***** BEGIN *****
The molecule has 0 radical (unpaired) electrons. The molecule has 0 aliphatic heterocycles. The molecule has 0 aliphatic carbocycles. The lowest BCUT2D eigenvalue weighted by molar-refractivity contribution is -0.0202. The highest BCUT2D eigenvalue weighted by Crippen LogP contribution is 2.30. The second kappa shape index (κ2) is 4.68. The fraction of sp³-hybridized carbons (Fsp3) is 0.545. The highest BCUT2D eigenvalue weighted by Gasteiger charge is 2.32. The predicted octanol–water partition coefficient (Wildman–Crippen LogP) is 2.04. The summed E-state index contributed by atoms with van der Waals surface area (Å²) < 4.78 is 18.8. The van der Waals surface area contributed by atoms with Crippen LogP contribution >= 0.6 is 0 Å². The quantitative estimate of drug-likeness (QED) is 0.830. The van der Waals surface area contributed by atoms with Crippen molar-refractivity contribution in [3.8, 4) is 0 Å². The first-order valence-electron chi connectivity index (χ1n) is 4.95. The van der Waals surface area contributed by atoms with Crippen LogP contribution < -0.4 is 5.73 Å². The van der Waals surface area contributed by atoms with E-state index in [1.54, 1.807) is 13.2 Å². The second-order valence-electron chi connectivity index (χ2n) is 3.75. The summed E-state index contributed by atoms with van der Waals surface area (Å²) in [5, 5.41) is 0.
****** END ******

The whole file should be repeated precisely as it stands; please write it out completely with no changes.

The molecule has 0 radical (unpaired) electrons. The molecule has 0 aliphatic heterocycles. The molecule has 0 aliphatic carbocycles. The lowest BCUT2D eigenvalue weighted by molar-refractivity contribution is -0.0202. The highest BCUT2D eigenvalue weighted by Crippen LogP contribution is 2.30. The second kappa shape index (κ2) is 4.68. The fraction of sp³-hybridized carbons (Fsp3) is 0.545. The highest BCUT2D eigenvalue weighted by Gasteiger charge is 2.32. The predicted octanol–water partition coefficient (Wildman–Crippen LogP) is 2.04. The summed E-state index contributed by atoms with van der Waals surface area (Å²) < 4.78 is 18.8. The van der Waals surface area contributed by atoms with Crippen LogP contribution >= 0.6 is 0 Å². The quantitative estimate of drug-likeness (QED) is 0.830. The van der Waals surface area contributed by atoms with Crippen molar-refractivity contribution in [3.8, 4) is 0 Å². The first-order valence-electron chi connectivity index (χ1n) is 4.95. The van der Waals surface area contributed by atoms with Crippen LogP contribution < -0.4 is 5.73 Å². The van der Waals surface area contributed by atoms with E-state index in [1.54, 1.807) is 13.2 Å². The second-order valence-electron chi connectivity index (χ2n) is 3.75. The summed E-state index contributed by atoms with van der Waals surface area (Å²) in [5, 5.41) is 0.